It means you have to believe that loving people is no better than raping them.
No objective moral wrong? Correct.You may be thinking, “That’s outrageous! Racism, murder, assault, and rape are objectively wrong, and people do have a right not to be harmed!” I agree. But that’s true only if God exists. In an atheistic universe there is nothing objectively wrong with anything at any time.
There are no limits. Anything goes.Not true, there's more to being human than just "made in the image of god'. We are also physical mammals who instinctively seek group approval, and thus naturally disagree with any behavior that threatens the group's survival. Guess what? Racism, murder, assault, and rape generally threaten human survival, while avoiding these activities generally promotes thriving. The problem-area is how to know when that which facilitates thriving should be viewed as good or bad. Is having 5 kids good because it makes you happy, or bad because it contributes to overpopulation?
Gee, Turek, why do you suppose bears feel offended when you try to steal their food? Were bears made in the image of god? If not, then apparently, one does not need to be made in the image of god, in order to have a basic sense of right and wrong. You will say god created them that way, but again, intelligent design and abiogenesis are different topics.
Which means to be a consistent atheist you have to believe in the outrageous.
Already refuted this - no, all behaviors are not equal, but that's because we are mammals with intelligence, and therefore automatically find that actions which threaten survival are to be abhorred more than actions that don't.If you are mad at me for these comments, then you agree with me in a very important sense. If you don’t like the behaviors and ideas I am advocating here, you are admitting that all behaviors and ideas are not equal — that some are closer to the real objective moral truth than others.
Objective moral truth constitutes an incoherent concept, as "truth" is what we usually say about conclusions that can be empirically verified apart from personal opinion, while morals are value-judgments arising from our personal subjective preferences. The concept of "moral truth" is stupid.But what is the source of that objective truth?
Only a fool says "Is it correct to kiss after the 5th date?"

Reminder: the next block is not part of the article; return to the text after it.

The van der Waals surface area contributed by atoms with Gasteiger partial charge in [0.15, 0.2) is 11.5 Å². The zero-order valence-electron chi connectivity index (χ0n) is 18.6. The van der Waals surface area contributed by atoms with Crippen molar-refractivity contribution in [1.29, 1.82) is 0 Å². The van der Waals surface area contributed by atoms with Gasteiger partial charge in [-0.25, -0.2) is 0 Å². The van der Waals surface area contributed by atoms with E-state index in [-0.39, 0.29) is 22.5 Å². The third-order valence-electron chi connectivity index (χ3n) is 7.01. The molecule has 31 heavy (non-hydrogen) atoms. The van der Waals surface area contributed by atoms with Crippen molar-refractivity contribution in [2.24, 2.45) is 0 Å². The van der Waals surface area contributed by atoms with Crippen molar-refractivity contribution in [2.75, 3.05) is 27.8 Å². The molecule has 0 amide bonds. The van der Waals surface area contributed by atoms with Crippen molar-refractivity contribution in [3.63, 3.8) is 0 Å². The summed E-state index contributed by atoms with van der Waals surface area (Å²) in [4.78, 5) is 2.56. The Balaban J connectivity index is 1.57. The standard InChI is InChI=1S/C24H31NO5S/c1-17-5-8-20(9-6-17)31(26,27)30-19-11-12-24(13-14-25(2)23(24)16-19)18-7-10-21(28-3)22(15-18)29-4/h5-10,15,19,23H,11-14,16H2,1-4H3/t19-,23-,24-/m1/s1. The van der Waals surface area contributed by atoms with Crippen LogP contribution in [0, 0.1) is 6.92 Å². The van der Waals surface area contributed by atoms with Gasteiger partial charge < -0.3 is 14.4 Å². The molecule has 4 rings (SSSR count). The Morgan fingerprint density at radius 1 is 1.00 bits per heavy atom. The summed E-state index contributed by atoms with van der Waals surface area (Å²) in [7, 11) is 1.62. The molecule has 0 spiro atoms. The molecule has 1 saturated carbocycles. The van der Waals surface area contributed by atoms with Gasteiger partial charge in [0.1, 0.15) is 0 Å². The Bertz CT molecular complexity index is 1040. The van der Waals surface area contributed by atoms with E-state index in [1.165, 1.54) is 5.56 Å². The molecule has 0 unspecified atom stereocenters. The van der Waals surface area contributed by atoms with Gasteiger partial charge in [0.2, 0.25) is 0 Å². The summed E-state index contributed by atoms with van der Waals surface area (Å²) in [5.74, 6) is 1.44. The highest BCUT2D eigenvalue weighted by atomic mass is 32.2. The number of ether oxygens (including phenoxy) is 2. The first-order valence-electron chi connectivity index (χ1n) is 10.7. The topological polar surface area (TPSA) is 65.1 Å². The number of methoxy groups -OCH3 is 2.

Only a fool says "should 2+2=4?"
God does not have an unchangeable nature, he sometimes regrets his own decisions:It can’t be changeable, fallible human beings like you or me. It can only be God whose unchangeable nature is the ground of all moral value.
Sorry, Turek, but you don't just say "anthropomorphism!" and pretend the debate is over. You must justify your inteprretation from the immediate context. That is, if you think the text is speaking non-literally, you must provide the grammatical and contextual reasons why. Check out Boyd for a primer.6 The LORD was sorry that He had made man on the earth, and He was grieved in His heart.
7 The LORD said, "I will blot out man whom I have created from the face of the land, from man to animals to creeping things and to birds of the sky; for I am sorry that I have made them." (Gen. 6:6-7 NAU)
And since the immediate context of that statement is describing what most Christian scholars take to be real literal history, the assumption that v. 6-7 are talking literally about god, is consistent with the context. When concerns of inerrancy aren't present, the literal interpretation looks like the one the author intended.
Since bible inerancy is very controversial even among those who believe some form of it, I'm not doing anything unreasonable in refusing to make sure my interpretation of the passage harmonizes with the rest of the bible.
That’s why atheists are unwittingly stealing from God whenever they claim a right to anything.
But how do we know that’s the Christian God? Doesn’t he do evil in the Old Testament?